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The Backseat Game Designer: Journey to the Center of the Earth

This is the addendum to my Journey to the Center of the Earth Review in which I put all my opinions that contain spoilers. If you haven't finished playing Journey to the Center of the Earth yet, you don't want to read this page. Please go back to the regular review site, where I promise to tell you everything you need to decide whether or not to play this game without giving away any of its plot.

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These Backseat Game Designers pages are primarily a place for me to put all my game commentary that was too revealing for the regular reviews, as well as a place to tell everyone exactly how *I* would have done the game so much better. Hey, who knows, maybe a game designer'll be Googling for the title of some recent hits, read this page, and be inspired to write more graphic adventure games in which the players actually gets to make meaningful choices for the main character (the way CRPG's have been doing for ten years now). Would that ever kick the genre into high gear. Ah, well, maybe it'll amuse my friends, anyway. Here's all the news about Journey to the Center of the Earth that's fit to print, just not on the no-spoiler review site.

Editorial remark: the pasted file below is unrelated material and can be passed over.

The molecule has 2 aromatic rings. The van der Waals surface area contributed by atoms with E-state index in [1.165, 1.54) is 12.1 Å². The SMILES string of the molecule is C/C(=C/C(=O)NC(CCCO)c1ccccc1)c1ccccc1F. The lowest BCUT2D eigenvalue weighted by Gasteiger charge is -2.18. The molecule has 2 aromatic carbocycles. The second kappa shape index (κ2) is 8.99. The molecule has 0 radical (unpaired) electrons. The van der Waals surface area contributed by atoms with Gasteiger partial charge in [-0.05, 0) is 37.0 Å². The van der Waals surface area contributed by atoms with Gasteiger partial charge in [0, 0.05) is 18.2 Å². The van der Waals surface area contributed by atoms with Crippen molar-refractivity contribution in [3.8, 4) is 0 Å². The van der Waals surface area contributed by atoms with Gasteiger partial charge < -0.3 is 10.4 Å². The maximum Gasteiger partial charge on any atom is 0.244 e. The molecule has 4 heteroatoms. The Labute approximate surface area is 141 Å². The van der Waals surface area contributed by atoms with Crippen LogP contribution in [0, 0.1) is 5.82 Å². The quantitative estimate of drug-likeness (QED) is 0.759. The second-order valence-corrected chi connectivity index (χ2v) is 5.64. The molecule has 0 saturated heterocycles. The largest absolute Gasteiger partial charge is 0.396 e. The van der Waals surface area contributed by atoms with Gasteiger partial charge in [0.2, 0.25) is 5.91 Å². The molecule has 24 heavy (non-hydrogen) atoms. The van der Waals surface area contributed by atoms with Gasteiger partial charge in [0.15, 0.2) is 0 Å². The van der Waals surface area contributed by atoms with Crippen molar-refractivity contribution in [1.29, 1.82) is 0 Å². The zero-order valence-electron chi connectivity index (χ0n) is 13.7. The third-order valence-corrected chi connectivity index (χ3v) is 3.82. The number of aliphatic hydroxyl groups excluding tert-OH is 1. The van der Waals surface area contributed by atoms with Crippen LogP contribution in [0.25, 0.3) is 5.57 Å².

Personal Reactions

Every now and then, you play a game that was so clearly rushed out of beta so quickly that it just makes you wince to play it. Journey to the Center of the Earth was one of those. It had all the potential--an interesting conspiracy plot, compelling gameworld, and ambience of steampunky goodness. It had all the ambition--the willingness to challenge gamers with tough puzzles, the determination to add interactivity to the playing experience with alternate game endings. But at some point, someone in charge of the project obviously uttered the words "Oh well, that'll do," and a game-of-the-year quietly failed to be made. Journey to the Center of the Earth isn't a bad game, but it never achieves its potential, and it's frankly unpleasant to play most of the time. The interface is awful, the puzzles are missing information, it's buggy, the translation is terrible, and the lack of detail or consistency keeps the mysterious lost world and its ominous plot from being any kind of immersive at all.